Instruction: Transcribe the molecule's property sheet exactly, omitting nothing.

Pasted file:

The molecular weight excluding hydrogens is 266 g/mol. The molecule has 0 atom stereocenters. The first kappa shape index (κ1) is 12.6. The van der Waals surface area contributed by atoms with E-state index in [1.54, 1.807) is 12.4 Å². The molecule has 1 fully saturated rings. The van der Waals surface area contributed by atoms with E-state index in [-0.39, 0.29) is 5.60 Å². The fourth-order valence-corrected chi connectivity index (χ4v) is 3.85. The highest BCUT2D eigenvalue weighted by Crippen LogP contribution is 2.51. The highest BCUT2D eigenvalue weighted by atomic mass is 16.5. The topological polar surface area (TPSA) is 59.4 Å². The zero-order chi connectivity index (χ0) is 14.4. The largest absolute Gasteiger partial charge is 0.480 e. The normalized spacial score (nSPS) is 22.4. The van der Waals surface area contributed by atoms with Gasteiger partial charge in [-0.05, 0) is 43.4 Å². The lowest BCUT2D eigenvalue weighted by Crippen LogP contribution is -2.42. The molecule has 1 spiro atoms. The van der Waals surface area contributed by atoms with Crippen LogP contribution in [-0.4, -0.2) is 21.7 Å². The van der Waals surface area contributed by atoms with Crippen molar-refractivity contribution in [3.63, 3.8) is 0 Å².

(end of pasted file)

The molecular weight excluding hydrogens is 266 g/mol. The molecule has 0 atom stereocenters. The first kappa shape index (κ1) is 12.6. The van der Waals surface area contributed by atoms with E-state index in [1.54, 1.807) is 12.4 Å². The molecule has 1 fully saturated rings. The van der Waals surface area contributed by atoms with E-state index in [-0.39, 0.29) is 5.60 Å². The fourth-order valence-corrected chi connectivity index (χ4v) is 3.85. The highest BCUT2D eigenvalue weighted by Crippen LogP contribution is 2.51. The highest BCUT2D eigenvalue weighted by atomic mass is 16.5. The topological polar surface area (TPSA) is 59.4 Å². The zero-order chi connectivity index (χ0) is 14.4. The largest absolute Gasteiger partial charge is 0.480 e. The normalized spacial score (nSPS) is 22.4. The van der Waals surface area contributed by atoms with Gasteiger partial charge in [-0.05, 0) is 43.4 Å². The lowest BCUT2D eigenvalue weighted by Crippen LogP contribution is -2.42. The molecule has 1 spiro atoms. The van der Waals surface area contributed by atoms with Crippen LogP contribution in [-0.4, -0.2) is 21.7 Å². The van der Waals surface area contributed by atoms with Crippen molar-refractivity contribution in [3.63, 3.8) is 0 Å².